In Weil v. Ann Lewis Shops, Inc., Tex.Civ.App., 281 S.W.2d 651, writ ref., the court quoted with approval the rules summarized in Cousins Inv. Co. v. Hastings Clothing Co., 45 Cal.App.2d 141, 113 P.2d 878, controlling the exercise of judicial authority to insert implied covenants, as follows:

"(1) The implication must arise from the language used or it must be indispensable to effectuate the intention of the parties; (2) it must appear from the language used that it was so clearly within the contemplation of the parties that they deemed it unnecessary to express it; (3) implied covenants can only be justified on the grounds of legal necessity; (4) a promise can be implied only where it can be rightfully assumed that it would have been made if attention had been called to it; (5) there can be no implied covenant where the subject is completely covered by the contract."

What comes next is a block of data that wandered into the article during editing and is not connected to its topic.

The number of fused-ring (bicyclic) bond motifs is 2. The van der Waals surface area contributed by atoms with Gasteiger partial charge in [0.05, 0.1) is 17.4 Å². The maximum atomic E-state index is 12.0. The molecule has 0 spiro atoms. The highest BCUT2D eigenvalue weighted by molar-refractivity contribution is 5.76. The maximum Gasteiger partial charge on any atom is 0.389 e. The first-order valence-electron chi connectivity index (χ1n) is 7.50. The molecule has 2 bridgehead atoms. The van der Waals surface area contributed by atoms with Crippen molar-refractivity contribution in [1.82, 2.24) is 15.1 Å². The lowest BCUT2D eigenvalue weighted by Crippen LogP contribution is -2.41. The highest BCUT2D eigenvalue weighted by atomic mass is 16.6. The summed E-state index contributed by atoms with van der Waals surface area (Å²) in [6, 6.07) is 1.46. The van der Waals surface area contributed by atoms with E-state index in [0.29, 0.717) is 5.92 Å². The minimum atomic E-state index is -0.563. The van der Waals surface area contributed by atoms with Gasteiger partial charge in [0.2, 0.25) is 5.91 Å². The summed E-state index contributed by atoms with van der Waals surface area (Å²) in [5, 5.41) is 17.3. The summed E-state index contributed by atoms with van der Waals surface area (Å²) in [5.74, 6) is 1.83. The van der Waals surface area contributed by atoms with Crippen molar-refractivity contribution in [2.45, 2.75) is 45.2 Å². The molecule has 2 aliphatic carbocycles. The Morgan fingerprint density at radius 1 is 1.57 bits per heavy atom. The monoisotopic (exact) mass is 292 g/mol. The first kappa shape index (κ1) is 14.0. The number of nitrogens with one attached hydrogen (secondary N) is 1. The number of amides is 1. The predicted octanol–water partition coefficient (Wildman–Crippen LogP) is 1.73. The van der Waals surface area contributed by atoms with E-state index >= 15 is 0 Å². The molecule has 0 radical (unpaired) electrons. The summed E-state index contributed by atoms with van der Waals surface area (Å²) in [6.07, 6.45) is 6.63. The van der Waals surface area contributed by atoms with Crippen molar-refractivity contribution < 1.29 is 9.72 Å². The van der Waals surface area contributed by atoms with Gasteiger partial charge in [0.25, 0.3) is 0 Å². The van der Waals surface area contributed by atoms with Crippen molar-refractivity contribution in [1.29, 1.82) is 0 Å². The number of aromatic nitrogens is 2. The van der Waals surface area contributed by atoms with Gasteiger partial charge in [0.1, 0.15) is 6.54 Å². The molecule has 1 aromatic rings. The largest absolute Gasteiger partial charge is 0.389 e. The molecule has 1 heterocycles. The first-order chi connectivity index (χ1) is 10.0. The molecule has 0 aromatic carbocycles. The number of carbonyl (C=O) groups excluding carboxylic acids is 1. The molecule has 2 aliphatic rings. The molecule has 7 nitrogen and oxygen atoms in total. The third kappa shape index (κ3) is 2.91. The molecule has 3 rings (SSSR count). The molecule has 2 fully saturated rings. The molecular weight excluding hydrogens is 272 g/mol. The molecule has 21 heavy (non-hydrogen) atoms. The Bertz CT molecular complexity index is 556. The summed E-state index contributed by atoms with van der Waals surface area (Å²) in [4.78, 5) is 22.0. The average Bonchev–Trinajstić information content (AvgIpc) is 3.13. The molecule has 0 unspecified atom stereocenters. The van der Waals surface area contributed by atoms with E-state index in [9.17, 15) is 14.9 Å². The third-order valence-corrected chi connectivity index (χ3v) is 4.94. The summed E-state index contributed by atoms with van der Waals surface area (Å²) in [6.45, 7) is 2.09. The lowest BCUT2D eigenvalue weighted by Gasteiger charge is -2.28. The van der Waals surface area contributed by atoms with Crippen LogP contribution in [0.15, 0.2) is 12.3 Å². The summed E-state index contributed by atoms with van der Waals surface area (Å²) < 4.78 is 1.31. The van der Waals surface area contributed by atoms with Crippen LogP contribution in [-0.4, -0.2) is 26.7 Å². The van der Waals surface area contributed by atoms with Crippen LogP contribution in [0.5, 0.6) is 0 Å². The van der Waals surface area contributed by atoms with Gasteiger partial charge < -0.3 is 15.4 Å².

Keeping in mind the above rules, we find nothing in the language of the Graham contract to support appellants' contention that there was an implied covenant to take gas ratably or that any such covenant was indispensable to effectuate the intention of the parties or that any such covenant was so clearly in contemplation of the parties that they deemed it unnecessary to express it. The contract in question covers the subject with respect to the production, delivery and taking of gas, and various matters relating thereto, and hence no covenant for ratable taking can be implied. We find nothing in the contract from which an intention of the parties to take ratably can be presumed. There is no reference or suggestion in the contract with reference to proportionate buying, division among various producers, acreage allocation, common reservoir, fair share of gas or any language which could give rise to an implied covenant to purchase ratably. The contract contains clear and unambiguous language with reference to the taking of gas and recalculation provisions with respect thereto. Appellees are given the option to take more gas without reference to the quantity of gas they might take from other parties. Furthermore, the contract expressly gives control of the operation of the property to Seller and the right to drill additional wells and thus to increase the amount of gas that appellees could be required to take. It is our view that the foregoing provisions of the Graham contract negate any intention on the part of the parties thereto to take appellants' gas ratably with gas from the wells of others.